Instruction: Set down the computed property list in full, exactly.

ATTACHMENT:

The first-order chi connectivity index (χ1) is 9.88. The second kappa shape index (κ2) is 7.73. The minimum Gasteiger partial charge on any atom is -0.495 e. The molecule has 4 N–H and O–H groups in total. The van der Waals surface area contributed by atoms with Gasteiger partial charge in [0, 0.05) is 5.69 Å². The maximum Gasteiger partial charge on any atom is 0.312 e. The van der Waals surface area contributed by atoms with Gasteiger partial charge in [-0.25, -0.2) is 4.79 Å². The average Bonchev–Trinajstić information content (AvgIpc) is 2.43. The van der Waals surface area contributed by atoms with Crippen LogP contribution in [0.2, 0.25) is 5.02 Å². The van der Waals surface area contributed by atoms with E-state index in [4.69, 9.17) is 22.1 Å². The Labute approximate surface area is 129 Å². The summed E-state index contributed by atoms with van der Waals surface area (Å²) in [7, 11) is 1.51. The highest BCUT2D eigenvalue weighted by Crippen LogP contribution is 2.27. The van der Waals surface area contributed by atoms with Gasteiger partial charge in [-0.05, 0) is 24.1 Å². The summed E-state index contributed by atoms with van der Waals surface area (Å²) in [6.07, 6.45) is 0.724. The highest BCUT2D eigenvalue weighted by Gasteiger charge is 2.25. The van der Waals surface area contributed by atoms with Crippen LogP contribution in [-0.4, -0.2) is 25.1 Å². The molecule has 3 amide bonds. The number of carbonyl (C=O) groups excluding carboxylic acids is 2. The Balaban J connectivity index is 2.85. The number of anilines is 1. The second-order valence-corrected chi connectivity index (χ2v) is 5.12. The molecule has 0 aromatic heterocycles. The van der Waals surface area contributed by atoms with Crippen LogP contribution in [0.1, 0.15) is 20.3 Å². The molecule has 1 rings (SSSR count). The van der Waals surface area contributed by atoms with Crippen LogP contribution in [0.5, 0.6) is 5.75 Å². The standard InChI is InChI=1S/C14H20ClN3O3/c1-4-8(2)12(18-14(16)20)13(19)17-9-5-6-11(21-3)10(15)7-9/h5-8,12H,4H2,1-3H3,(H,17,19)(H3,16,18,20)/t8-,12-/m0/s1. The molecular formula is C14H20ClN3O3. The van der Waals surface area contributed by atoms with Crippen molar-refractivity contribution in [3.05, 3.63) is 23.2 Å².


The first-order chi connectivity index (χ1) is 9.88. The second kappa shape index (κ2) is 7.73. The minimum Gasteiger partial charge on any atom is -0.495 e. The molecule has 4 N–H and O–H groups in total. The van der Waals surface area contributed by atoms with Gasteiger partial charge in [0, 0.05) is 5.69 Å². The maximum Gasteiger partial charge on any atom is 0.312 e. The van der Waals surface area contributed by atoms with Gasteiger partial charge in [-0.25, -0.2) is 4.79 Å². The average Bonchev–Trinajstić information content (AvgIpc) is 2.43. The van der Waals surface area contributed by atoms with Crippen LogP contribution in [0.2, 0.25) is 5.02 Å². The van der Waals surface area contributed by atoms with E-state index in [4.69, 9.17) is 22.1 Å². The Labute approximate surface area is 129 Å². The summed E-state index contributed by atoms with van der Waals surface area (Å²) in [7, 11) is 1.51. The highest BCUT2D eigenvalue weighted by Crippen LogP contribution is 2.27. The van der Waals surface area contributed by atoms with Gasteiger partial charge in [-0.05, 0) is 24.1 Å². The summed E-state index contributed by atoms with van der Waals surface area (Å²) in [6.07, 6.45) is 0.724. The highest BCUT2D eigenvalue weighted by Gasteiger charge is 2.25. The van der Waals surface area contributed by atoms with Crippen LogP contribution in [-0.4, -0.2) is 25.1 Å². The molecule has 3 amide bonds. The number of carbonyl (C=O) groups excluding carboxylic acids is 2. The Balaban J connectivity index is 2.85. The number of anilines is 1. The second-order valence-corrected chi connectivity index (χ2v) is 5.12. The molecule has 0 aromatic heterocycles. The van der Waals surface area contributed by atoms with Crippen LogP contribution in [0.1, 0.15) is 20.3 Å². The molecule has 1 rings (SSSR count). The van der Waals surface area contributed by atoms with Crippen LogP contribution in [0.5, 0.6) is 5.75 Å². The standard InChI is InChI=1S/C14H20ClN3O3/c1-4-8(2)12(18-14(16)20)13(19)17-9-5-6-11(21-3)10(15)7-9/h5-8,12H,4H2,1-3H3,(H,17,19)(H3,16,18,20)/t8-,12-/m0/s1. The molecular formula is C14H20ClN3O3. The van der Waals surface area contributed by atoms with Crippen molar-refractivity contribution in [3.05, 3.63) is 23.2 Å².